Dr Lee says that while most pregnant mums question the doctor several times about the side effects of common cold and fever medication, they hardly ever ask about the side effects of TCM concoction that they consume. “In some cases, the unsupervised concoctions may do more harm than good to the baby and the mother.”










  • 7) What should and shouldn’t I eat while I’m pregnant?

    a) Get all essential vitamins and minerals daily. That means sticking with the prenatal vitamins you started prior to becoming pregnant, as well as eating a healthy diet.

    b) Fill your plate with leafy greens, fruits, veggies, and whole grains (like wheat breads and cereals). Get plenty of calcium-rich foods like broccoli and low-fat milk and yogurt, to help build your baby’s bones and teeth. Stick to lean meats like chicken and turkey

    c) Foods to avoid during pregnancy include:

    i. Fish with lots of mercury. High levels of mercury can damage a baby’s developing brain. But don’t cut out fish completely — they give you important omega-3 fatty acids. Cut out fish like swordfish, tilefish, and shark. If you love your tuna and snapper, you can still eat it — just cut back to no more than one serving a week. You can eat up to two servings of fish like salmon, catfish, mahi mahi, and cod, along with shellfish like shrimp, crab, and scallops.

    ii. Raw fish. Sorry, sushi and sashimi lovers.

    iii. Unpasteurized soft cheeses like brie, Camembert, feta, gorgonzola, and Roquefort. They may contain bacteria called listeria that can cross the placenta, potentially causing miscarriage or leading to a life-threatening infection.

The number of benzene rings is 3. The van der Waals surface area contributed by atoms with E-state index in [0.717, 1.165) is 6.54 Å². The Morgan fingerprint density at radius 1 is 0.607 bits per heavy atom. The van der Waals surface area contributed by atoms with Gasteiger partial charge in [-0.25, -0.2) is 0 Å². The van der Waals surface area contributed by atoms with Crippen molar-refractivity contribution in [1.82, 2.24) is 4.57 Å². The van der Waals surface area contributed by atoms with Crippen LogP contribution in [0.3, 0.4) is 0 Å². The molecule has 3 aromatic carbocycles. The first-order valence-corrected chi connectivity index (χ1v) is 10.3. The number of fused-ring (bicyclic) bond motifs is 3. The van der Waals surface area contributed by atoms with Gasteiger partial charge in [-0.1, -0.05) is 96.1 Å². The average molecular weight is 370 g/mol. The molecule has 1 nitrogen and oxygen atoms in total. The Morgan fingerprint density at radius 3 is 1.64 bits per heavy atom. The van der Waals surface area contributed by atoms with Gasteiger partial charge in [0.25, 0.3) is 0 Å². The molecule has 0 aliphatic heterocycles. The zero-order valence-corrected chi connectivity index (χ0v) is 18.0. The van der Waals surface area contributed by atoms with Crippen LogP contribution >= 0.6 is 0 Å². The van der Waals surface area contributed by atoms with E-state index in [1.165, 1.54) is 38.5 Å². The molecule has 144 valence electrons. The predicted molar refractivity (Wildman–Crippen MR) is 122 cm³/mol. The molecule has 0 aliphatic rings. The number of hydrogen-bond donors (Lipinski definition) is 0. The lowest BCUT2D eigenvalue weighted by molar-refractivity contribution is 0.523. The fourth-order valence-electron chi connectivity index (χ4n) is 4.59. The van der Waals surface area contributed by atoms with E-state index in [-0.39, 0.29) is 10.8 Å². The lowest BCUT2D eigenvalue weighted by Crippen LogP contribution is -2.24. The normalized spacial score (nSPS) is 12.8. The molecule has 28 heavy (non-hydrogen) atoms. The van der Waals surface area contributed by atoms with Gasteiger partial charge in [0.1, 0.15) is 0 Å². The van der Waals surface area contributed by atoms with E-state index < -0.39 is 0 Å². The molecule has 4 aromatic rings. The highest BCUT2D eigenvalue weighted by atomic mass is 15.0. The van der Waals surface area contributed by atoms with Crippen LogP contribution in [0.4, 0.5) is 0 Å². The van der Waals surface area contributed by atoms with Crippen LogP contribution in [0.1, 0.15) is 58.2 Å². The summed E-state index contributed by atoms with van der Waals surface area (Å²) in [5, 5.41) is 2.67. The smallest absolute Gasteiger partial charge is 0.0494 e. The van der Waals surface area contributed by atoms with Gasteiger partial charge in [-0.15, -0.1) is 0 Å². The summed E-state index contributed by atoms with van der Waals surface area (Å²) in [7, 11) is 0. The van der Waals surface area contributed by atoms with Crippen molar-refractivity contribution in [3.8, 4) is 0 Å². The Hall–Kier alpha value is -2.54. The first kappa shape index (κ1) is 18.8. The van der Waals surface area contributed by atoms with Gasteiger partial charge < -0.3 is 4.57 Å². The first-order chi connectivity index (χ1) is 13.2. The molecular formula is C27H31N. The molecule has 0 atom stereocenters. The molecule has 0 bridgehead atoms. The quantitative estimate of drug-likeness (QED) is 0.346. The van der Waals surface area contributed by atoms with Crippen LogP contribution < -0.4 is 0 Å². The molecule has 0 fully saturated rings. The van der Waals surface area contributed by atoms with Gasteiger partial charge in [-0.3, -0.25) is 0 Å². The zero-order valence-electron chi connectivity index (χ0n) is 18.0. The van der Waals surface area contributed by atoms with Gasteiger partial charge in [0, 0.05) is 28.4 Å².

iv. Unpasteurized milk, which can also contain listeria.

    v. Cold ready-to-eat meats, like hot dogs and luncheon meats; these can also contain listeria. Reheat these foods until they are steaming.

    vi. Uncooked or cured eggs and meats, like prosciutto, runny eggs, and sauces made with raw eggs (like some hollandaises).

    vii. Alcohol. There is no known safe level of exposure to alcohol for a fetus. Prenatal exposure to alcohol can interfere with healthy development and lead to fetal alcohol syndrome, one of the most common causes of mental retardation and the only one that is completely preventable.

    viii. Caffeine. While some studies show that moderate caffeine intake during pregnancy is OK, others have found a link to miscarriage, so it’s particularly important to steer clear of caffeine during the first trimester. Large amounts of caffeine have been linked to premature birth and low birth weight, so do your best to switch to decaf. If you can’t cut it out entirely, limit intake to 300 milligrams per day or less (1-2 cups of coffee).

  • 8) What causes morning sickness? And when will it end?

    As most pregnant women discover, “morning” sickness can strike any time of the day or night, with queasiness that can be triggered by hunger, the smell of the neighborhood hot dog stand, or just getting out of bed in the morning. Fortunately, it usually ends sometime during the third or fourth month. One thing that can be said about pregnancy nausea: Two or three months of feeling crummy can really help you appreciate feeling the surge of energy and appetite that comes when it’s over.